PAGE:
Rising Joy, Vicki Matheny
To do righteousness and justice is more acceptable to the Lord than sacrifice. Proverbs 21.3
King Saul learned this lesson and its consequences the hard way. In 1 Samuel 15, we read the instructions that the Lord gave to Saul through the prophet Samuel. He was told to go and strike down the Amalekites destroying everything they had. He was to put everyone and everything to death.
Saul attacked the Amalekites and put everything to death, almost. He let King Agag live, as well as the best of the flocks and animals that were of value. God’s reaction? He regretted that he had made Saul king, 1 Samuel 15.10-11.
When later met by Samuel, Saul said that he had done what the Lord had told him to do. When confronted by the prophet, he said that the army had spared the best of the flocks and cattle to sacrifice to God. But, Samuel made it clear that what Saul had done was not acceptable to the Lord.
To do righteousness is to be correct, obedient. Saul failed miserably in this, for this was not the first time that he had not obeyed the Lord. The Lord took the kingdom away from Saul.
We need to be aware of our actions. Are we truly obeying what God has commanded us to do? Or have we, like Saul, done what we thought was better and expect God to put his stamp of approval on it? Rejection of what God has instructed, rebellion, is just as bad as any other sin.
#risingjoy #Proverbs #actions
One of the wisest things ever said by king Ahab was, ‘Let not the one who puts on his armor boast like the one who takes it off.’ (1 Kings 20:11)
Joining in the good fight of faith is admirable, but finishing it is what brings the reward (2 Timothy 4:7-8).
Some fight in longer battles than others. Some put in more years of service. Some take upon themselves more responsibility. Some do better at recruiting others. Some do better at staying focused. Some are better at talking than walking because it seems as if that’s all they know how to do!
There are those who are very apt to criticize the actions of elders, deacons, preachers, Bible class teachers and the all around great working members of the body who are trying to get the work of the Lord done by through various activities and works. I find it strange that, more often than not, these people are also very apt to do nothing themselves before they criticize, in the middle of their criticism and when their criticism is done. They believe they can do things better than the way it’s being done. They have never taken on the responsibility but yet they feel responsible to tell another how it is or isn’t to be done. That’s a talker and not a walker!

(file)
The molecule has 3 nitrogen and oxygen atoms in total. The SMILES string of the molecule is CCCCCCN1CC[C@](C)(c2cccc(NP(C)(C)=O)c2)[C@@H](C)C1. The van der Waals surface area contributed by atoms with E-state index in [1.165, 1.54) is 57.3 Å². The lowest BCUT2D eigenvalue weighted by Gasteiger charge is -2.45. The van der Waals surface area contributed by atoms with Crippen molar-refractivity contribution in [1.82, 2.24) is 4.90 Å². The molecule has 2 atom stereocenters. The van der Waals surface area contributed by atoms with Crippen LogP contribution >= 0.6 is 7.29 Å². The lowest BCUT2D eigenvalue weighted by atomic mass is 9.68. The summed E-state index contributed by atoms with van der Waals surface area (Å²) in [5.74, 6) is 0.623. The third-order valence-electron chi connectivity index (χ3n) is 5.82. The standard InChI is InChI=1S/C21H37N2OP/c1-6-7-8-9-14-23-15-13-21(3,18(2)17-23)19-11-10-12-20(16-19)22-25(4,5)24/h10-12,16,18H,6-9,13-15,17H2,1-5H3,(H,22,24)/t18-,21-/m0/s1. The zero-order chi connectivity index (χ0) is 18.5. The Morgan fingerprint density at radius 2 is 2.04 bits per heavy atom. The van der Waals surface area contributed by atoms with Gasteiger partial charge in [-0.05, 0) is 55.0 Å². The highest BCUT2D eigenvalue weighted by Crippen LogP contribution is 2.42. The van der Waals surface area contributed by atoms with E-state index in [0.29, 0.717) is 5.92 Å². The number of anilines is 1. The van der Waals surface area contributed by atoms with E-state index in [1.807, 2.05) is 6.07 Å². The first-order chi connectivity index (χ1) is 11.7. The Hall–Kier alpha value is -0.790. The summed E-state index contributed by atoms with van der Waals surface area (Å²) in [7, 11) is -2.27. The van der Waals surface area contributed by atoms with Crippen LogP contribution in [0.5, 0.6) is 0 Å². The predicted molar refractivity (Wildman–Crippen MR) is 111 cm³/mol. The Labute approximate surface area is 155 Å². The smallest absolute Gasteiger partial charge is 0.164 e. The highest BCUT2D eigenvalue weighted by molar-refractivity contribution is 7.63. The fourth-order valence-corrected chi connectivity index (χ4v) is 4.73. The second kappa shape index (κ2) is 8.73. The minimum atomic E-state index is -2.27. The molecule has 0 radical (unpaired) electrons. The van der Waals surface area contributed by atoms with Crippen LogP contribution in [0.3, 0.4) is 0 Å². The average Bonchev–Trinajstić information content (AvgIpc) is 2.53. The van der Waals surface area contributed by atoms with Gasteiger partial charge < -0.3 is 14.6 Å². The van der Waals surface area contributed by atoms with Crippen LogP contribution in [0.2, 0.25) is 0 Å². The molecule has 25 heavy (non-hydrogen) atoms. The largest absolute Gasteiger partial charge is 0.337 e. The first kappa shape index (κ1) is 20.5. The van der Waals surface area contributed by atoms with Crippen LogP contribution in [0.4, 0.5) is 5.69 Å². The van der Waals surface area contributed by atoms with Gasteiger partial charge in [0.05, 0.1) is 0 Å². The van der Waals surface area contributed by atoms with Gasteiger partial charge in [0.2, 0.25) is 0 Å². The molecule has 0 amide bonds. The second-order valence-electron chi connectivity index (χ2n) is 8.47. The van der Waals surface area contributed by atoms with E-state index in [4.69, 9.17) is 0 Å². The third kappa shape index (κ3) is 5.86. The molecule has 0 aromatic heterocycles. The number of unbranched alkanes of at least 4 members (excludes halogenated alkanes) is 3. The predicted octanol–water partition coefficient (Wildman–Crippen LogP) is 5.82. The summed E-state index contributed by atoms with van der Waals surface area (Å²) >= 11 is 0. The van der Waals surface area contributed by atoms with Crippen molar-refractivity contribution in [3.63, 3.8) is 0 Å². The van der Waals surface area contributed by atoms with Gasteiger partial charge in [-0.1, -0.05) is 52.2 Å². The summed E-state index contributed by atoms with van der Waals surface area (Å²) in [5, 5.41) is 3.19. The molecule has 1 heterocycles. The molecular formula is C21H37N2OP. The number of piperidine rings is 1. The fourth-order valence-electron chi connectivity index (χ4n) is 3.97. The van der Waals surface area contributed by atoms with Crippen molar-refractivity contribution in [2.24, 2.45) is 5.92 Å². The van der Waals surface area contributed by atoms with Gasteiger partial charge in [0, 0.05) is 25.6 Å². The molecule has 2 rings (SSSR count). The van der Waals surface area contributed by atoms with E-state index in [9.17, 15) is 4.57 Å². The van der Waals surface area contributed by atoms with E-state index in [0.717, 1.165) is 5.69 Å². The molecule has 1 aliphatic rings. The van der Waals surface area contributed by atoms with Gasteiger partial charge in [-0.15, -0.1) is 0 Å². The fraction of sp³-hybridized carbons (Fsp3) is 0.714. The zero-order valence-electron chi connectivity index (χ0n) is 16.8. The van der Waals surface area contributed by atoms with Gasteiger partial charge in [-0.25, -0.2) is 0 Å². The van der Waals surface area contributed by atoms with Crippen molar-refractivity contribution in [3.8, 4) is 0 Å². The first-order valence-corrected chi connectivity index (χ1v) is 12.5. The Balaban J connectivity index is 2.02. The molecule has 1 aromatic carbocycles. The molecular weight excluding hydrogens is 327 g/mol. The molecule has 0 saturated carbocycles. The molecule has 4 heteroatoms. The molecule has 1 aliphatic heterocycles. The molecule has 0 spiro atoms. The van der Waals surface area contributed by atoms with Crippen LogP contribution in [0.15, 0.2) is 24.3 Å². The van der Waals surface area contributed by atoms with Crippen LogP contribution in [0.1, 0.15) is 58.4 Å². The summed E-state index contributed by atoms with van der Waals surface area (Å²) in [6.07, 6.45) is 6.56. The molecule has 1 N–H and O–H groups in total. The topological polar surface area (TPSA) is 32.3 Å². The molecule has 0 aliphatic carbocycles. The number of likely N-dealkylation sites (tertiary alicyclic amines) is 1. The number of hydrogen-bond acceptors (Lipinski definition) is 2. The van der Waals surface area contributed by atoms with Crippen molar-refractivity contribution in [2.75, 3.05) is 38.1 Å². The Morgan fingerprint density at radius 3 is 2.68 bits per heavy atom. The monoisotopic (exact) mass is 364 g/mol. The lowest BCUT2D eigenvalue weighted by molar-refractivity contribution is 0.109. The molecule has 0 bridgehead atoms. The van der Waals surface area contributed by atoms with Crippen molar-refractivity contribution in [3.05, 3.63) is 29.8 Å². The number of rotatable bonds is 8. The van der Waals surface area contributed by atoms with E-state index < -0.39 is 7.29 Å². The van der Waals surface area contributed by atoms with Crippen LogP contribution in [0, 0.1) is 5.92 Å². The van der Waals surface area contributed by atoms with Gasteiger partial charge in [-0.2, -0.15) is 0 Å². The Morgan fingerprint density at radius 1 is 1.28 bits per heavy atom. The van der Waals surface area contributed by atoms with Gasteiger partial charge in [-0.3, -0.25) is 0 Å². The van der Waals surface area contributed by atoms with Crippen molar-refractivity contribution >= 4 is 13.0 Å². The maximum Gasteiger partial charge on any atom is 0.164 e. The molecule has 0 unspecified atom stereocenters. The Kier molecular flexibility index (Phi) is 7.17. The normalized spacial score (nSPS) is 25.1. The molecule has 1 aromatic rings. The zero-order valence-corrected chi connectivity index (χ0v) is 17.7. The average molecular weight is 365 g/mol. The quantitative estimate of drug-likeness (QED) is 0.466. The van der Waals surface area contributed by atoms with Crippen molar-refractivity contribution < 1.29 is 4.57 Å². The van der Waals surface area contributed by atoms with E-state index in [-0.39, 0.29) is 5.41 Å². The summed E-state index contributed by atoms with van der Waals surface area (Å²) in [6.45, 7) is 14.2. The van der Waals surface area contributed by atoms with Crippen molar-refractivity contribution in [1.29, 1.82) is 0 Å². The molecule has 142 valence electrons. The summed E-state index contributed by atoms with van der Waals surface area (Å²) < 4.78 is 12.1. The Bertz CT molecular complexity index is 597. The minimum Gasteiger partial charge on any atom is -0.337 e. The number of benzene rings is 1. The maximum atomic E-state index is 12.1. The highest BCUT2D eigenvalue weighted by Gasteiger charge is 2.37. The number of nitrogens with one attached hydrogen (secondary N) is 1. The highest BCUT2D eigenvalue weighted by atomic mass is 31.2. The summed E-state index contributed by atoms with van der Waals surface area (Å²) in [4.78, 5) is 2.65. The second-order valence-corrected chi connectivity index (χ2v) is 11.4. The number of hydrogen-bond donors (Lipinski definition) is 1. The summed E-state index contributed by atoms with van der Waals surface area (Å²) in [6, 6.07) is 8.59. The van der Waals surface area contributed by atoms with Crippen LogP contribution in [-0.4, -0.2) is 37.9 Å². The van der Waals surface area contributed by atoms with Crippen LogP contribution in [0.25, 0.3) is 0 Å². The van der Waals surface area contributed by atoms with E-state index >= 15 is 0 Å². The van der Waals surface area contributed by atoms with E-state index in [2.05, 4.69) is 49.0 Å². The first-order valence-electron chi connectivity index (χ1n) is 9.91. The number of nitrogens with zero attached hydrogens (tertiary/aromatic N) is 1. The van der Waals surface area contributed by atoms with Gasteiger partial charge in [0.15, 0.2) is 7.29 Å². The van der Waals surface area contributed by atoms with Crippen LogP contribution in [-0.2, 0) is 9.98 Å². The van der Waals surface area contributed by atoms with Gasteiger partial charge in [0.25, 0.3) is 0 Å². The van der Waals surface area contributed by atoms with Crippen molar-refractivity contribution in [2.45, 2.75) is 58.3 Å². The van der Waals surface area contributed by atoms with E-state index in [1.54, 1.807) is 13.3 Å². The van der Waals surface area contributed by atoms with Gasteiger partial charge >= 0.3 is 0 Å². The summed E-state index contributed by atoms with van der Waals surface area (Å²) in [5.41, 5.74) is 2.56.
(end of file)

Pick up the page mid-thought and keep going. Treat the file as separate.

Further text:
In the context of 1 Kings 20 the king of Israel said what he had said because he cared about the things that were being threatened by the boastful leaders of Syria, but at the same time Ahab actually got up to fight. He didn’t just sit down and do nothing, he got to work and even more so after a reassuring word came from the Lord. He rallied the people and fought with a purpose. That day it was the Syrians who found out that talking and walking are two different things. It was the Syrians who found out that talking alone actually leads to running away!
“For as the body without the spirit is dead, so faith without works is dead also.” (James 2:26)
When Solomon was asked what he would like from God his reply was “Give therefore thy servant an understanding heart to judge thy people, that I may discern between good and bad…” (1 Kings 3:9).
An understanding heart is exactly what God gave him (1 Kings 4:29) along with great riches and honor. However, as Solomon got older he seemingly forgot that wisdom and succumbed to the idolatry of his many wives (1 Kings 11:4).
What happened to a man that had greater wisdom that anyone that had ever lived? Perhaps he forgot the way that wisdom is supposed to act. As he grew older, did Solomon even remember that such wisdom as he had demanded a certain way of life?
James wrote that wisdom behaves a certain way. Those that have wisdom, James writes, will “show by his good life his works in meekness of wisdom” (3:13). Wisdom knows better than to parade itself through the roads of society. It does not ask “Why me?” but rather “Why not me?” Wisdom is the understanding that to humble oneself before God will cause Him to “lift you up” (James 4:10).
In Christ, Steve Preston
Wisdom is the art of seeing connections between thoughts and words, between words and actions, between actions and consequences.